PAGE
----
Photo by Ivan Samkov on Pexels.com

4. The shoe store works with a third-party data provider.

Advertisers sometimes work with third-party marketing services. These providers get data from sources such as credit card companies, etc. 

The shoe store might have worked with a third-party provider where they got John’s email account.

Photo by fauxels on Pexels.com

DON’T FREAK OUT! You are exposed to hundreds of ads per day and don’t notice it. You can always check why you’ve received an ad by clicking on the 3 dots on the top right corner. It won’t give specific details but at least you’ll get an idea.

5 Strategies to Boost Brand Awareness Through PPC Advertising

What is PPC?

PPC (Pay-Per-Click) is an advertising type in which businesses pay the platforms (e.g. Facebook, Google, etc.) every time the ad is clicked. It is one of the most effective ways for businesses to increase brand awareness, collect leads, and generate online sales.

Basically, it’s a way of buying visits to your site, rather than attempting to “earn” those visits organically.

According to Wordstream’s 2020 report, businesses make an average of $2 in revenue for every $1 they spend on Google Ads.

Check out these 5 strategies to boost brand awareness through PPC Advertising.

1. Bid on Branded Terms

Google’s study found that a full 89% of the traffic driven by search ads is not replaced by organic clicks when ads are paused. Visits to the advertiser’s site would not have occurred without the ad campaigns.

Given this, businesses should bid on branded keywords to dominate the SERPs. Utilizing this strategy can help secure the top spots as well as the organic listings. Having a control on branded terms shows that the brand is a prominent figure in the business.

2. Use Targeting and Audience Segmentation

Precise audience targeting results to PPC effectiveness. This strategy is what enables advertisers to reach specific audiences on different sales funnels.

For Google Ads, audience targeting is essential for reaching the right users using a variety of effective modalities. For instance, targeting options such as:

  • In-Market Audiences: consumers that Google has determined are researching for a specific product or service they are likely to buy.
  • Custom Intent Audiences: consumers who have either searched for or are likely to be responsive to products associated with specific keywords.
  • Affinity and Custom Affinity: a broad audience based on their passions, interests, and behaviors.
  • Similar Audiences: users who behave similarly to those who are contained within the retailer’s retargeting list.

These are only some of the many targeting options provided by Google, let alone those that can be employed on Facebook and other social platforms.

3. Use Negative Keywords and Exclude Irrelevant Websites

Advertisers can enhance the quality of the gathered leads by utilizing PPC segmentation strategies like adding negative keywords to filter out irrelevant searches, excluding specific web pages, and employing dayparting strategies to surface ads during particular times. These tactics can help in maximizing efforts while conserving PPC budgets.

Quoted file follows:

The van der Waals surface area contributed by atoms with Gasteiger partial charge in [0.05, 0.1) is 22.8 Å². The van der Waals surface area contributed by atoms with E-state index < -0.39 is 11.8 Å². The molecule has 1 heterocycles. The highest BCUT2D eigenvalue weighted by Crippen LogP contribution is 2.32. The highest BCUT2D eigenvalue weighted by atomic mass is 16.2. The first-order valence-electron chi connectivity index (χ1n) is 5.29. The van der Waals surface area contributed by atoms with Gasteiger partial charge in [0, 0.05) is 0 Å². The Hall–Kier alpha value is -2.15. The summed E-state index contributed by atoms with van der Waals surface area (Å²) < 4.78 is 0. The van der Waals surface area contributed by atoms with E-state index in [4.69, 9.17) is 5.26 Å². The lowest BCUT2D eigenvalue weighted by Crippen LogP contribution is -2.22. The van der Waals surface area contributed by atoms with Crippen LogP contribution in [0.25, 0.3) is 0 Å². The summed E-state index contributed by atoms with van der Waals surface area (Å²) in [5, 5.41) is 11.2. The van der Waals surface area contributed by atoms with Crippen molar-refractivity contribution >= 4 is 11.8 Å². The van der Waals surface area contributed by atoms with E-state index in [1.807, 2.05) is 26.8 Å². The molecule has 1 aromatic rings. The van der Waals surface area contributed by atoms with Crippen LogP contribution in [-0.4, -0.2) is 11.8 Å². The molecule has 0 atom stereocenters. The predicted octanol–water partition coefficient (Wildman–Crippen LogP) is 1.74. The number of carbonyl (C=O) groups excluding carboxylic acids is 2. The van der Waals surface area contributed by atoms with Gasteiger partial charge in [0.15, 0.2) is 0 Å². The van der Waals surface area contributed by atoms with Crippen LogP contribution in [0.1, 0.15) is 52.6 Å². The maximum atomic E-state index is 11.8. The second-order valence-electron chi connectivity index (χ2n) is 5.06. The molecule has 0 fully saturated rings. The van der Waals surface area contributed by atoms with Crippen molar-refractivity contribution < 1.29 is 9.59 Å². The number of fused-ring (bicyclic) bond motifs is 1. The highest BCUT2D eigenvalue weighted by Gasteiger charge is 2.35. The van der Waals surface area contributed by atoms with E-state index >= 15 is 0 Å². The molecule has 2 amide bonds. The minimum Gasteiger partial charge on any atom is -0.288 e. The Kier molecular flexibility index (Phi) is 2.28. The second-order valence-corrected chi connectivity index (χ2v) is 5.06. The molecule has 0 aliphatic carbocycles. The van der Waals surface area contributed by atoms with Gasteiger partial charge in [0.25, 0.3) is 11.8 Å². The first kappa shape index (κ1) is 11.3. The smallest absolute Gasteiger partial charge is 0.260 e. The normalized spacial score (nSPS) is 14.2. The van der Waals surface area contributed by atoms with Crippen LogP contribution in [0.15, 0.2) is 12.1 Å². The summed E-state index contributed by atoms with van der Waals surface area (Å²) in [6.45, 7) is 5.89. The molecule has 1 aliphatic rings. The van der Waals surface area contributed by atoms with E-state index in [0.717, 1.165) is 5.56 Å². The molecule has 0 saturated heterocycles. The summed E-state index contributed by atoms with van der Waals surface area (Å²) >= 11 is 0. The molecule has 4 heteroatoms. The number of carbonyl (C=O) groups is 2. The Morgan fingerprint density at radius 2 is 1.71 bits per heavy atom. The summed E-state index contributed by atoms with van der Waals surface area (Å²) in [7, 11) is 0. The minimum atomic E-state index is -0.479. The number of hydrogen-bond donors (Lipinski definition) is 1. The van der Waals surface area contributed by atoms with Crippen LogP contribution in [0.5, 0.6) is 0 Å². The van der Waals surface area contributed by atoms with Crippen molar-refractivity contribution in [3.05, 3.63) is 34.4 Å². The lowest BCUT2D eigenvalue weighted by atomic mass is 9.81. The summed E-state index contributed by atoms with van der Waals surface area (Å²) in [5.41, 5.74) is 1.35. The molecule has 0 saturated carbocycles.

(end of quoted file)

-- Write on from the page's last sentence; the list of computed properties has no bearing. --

4. Write an Appealing Copy

When running PPC ads to generate brand awareness, appealing copy is vital as it will position the brand as an industry expert, the go-to brand for all things related to a given niche.

To achieve such a goal, advertisers must learn how to set apart from the competition in an extremely distilled manner, while leaving readers wanting to know more.

The following questions can guide in formulating ad copy that speaks to the brand’s expertise and authority:

  • What makes your brand better or different than competitors?
  • What is unique or special about your product?
  • Are there currently any sales or special offers?
  • Any awards to tell?
  • Are there any popular personalities (non-sponsored) that use your product?

Not only this will help develop brand awareness as a thought leader in the niche, but it will also aid in multiplying PPC conversions.

5.Target Long-Tail Queries

Long-tail keywords are highly specific, unique phrases that tend to have less keyword competition, and therefore a lower bidding cost. In the eCommerce industry, it is important to optimize campaigns for these types of queries.

For instance, businesses who sell casual shoes could take a head term like “Converse sneakers” to generate long-tail keywords such as “Black Converse casual sneakers”

There are free tools such as KeywordTool.io that helps uncover potential long-tail keywords. Moreover, advertisers can also obtain keyword data from Amazon, YouTube, Bing eBay, and other popular online destinations. Simply type in a head term like “Shoes,” and the tool will turn back a whole list of long-tail keyword suggestions.

A well-defined strategy can make PPC Advertisements drive brand awareness online. Unlike other forms of marketing, PPC can produce immediate results that generates brand recognition quickly to help increase website traffic, leads, and sales.